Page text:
Lent 3 B Cleansing the ‘sacred’

1 Mar

I think when I was taught R.E. years ago, I would have been able to recite the 10 commandments but now I had to look at the first reading to be reminded what they are.  The full reading includes the rule that we shouldn’t have images or religious statues – which Catholics particularly ignore.  But it also says that later generations will be punished for the misdeeds of predecessors, and this I think is certainly born out by our history – past carelessness about the environment is seriously damaging us now, and even causing the early deaths of lots of us.  But even the shorter reading means you shouldn’t covet what your neighbour has, yet I would love to be as good as some of the people I know.   So lets be careful about taking past rules as too applicable when taken literally in our situation today.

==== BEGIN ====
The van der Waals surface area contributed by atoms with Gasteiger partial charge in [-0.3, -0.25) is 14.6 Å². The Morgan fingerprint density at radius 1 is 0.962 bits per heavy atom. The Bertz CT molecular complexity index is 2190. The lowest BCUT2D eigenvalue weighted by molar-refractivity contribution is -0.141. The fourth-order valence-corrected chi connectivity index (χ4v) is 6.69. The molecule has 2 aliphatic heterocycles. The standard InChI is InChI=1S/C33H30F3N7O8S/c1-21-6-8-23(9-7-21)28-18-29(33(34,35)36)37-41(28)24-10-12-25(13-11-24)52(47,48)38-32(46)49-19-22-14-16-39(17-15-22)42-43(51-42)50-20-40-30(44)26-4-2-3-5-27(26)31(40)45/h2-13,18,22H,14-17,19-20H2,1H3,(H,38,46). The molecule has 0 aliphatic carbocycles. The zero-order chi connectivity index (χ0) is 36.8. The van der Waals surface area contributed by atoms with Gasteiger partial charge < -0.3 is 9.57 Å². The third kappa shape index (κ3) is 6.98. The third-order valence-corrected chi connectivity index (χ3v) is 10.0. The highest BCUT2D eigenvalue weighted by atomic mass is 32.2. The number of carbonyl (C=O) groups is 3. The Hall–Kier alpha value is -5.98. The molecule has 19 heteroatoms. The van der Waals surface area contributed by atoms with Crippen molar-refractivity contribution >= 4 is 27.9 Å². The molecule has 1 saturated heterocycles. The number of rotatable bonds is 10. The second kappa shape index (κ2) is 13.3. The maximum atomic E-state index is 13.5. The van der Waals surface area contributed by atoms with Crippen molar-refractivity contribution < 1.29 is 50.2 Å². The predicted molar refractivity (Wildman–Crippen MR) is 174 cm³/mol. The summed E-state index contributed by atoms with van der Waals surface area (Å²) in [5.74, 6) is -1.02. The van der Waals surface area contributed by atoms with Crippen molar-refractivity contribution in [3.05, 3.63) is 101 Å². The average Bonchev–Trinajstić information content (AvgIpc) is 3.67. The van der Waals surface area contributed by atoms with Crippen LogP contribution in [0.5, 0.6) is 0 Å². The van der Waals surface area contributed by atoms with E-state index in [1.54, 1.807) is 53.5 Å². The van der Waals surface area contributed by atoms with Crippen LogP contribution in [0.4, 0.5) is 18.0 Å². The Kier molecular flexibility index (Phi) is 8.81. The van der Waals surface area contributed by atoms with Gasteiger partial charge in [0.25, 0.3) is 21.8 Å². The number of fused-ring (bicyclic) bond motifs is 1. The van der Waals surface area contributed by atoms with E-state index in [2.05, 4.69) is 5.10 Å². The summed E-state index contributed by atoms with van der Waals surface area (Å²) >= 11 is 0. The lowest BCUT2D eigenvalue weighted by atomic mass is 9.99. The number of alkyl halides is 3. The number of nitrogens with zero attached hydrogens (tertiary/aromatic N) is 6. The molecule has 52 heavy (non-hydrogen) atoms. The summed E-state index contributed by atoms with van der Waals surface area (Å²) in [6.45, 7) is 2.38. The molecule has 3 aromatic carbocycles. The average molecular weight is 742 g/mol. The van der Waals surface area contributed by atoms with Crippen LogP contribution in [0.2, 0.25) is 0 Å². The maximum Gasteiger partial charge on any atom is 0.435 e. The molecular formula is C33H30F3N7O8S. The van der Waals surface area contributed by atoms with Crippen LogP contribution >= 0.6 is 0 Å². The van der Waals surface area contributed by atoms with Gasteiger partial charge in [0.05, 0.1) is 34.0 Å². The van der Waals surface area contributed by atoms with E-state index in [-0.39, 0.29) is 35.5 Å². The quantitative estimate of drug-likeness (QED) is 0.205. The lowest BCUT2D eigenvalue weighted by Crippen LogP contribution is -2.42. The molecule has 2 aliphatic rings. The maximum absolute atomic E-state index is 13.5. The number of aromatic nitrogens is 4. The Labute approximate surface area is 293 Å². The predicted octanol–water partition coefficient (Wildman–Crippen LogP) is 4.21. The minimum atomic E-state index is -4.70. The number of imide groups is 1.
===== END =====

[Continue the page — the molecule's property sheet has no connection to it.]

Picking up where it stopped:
Paul, fairly near the beginning of his 1st letter to the Corinthians passes over the wisdom  and the miraculous in favour of preaching about our saviour being crucified.  But I think we should not so much celebrate this, as regret the circumstances that brought it about.  It was the majority of the enthusiastic followers of Jesus who misunderstood him, thinking he would release them from Roman domination and bring them – the chosen people – to be dominant in the world.  Jesus’ trouble making in the Temple over the misuse of religion, gave many of His followers the expectation that He would cleanse their religion of its selfish leaders and of the dominance of the hated Roman authorities;  it was this attitude that would contribute to Jesus’ arrest and execution – crucifixion!